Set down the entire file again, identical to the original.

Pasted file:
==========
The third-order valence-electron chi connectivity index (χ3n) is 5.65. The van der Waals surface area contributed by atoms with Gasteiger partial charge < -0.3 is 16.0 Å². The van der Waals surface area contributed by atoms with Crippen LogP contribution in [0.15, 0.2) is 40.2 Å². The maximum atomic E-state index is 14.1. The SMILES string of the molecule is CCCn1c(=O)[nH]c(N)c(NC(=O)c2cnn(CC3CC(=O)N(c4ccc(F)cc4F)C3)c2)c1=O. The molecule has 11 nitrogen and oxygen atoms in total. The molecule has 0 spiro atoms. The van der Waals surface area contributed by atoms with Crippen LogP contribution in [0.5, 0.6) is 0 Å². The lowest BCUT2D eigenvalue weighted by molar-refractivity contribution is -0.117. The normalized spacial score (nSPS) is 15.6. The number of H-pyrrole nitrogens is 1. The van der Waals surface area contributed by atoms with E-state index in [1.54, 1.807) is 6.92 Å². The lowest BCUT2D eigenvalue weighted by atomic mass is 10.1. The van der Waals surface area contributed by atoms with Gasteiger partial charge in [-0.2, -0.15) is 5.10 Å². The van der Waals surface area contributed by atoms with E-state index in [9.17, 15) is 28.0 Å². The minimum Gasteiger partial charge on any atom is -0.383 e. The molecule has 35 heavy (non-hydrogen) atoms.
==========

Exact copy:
The third-order valence-electron chi connectivity index (χ3n) is 5.65. The van der Waals surface area contributed by atoms with Gasteiger partial charge < -0.3 is 16.0 Å². The van der Waals surface area contributed by atoms with Crippen LogP contribution in [0.15, 0.2) is 40.2 Å². The maximum atomic E-state index is 14.1. The SMILES string of the molecule is CCCn1c(=O)[nH]c(N)c(NC(=O)c2cnn(CC3CC(=O)N(c4ccc(F)cc4F)C3)c2)c1=O. The molecule has 11 nitrogen and oxygen atoms in total. The molecule has 0 spiro atoms. The van der Waals surface area contributed by atoms with Crippen LogP contribution in [0.5, 0.6) is 0 Å². The lowest BCUT2D eigenvalue weighted by molar-refractivity contribution is -0.117. The normalized spacial score (nSPS) is 15.6. The number of H-pyrrole nitrogens is 1. The van der Waals surface area contributed by atoms with E-state index in [1.54, 1.807) is 6.92 Å². The lowest BCUT2D eigenvalue weighted by atomic mass is 10.1. The van der Waals surface area contributed by atoms with Gasteiger partial charge in [-0.2, -0.15) is 5.10 Å². The van der Waals surface area contributed by atoms with E-state index in [9.17, 15) is 28.0 Å². The minimum Gasteiger partial charge on any atom is -0.383 e. The molecule has 35 heavy (non-hydrogen) atoms.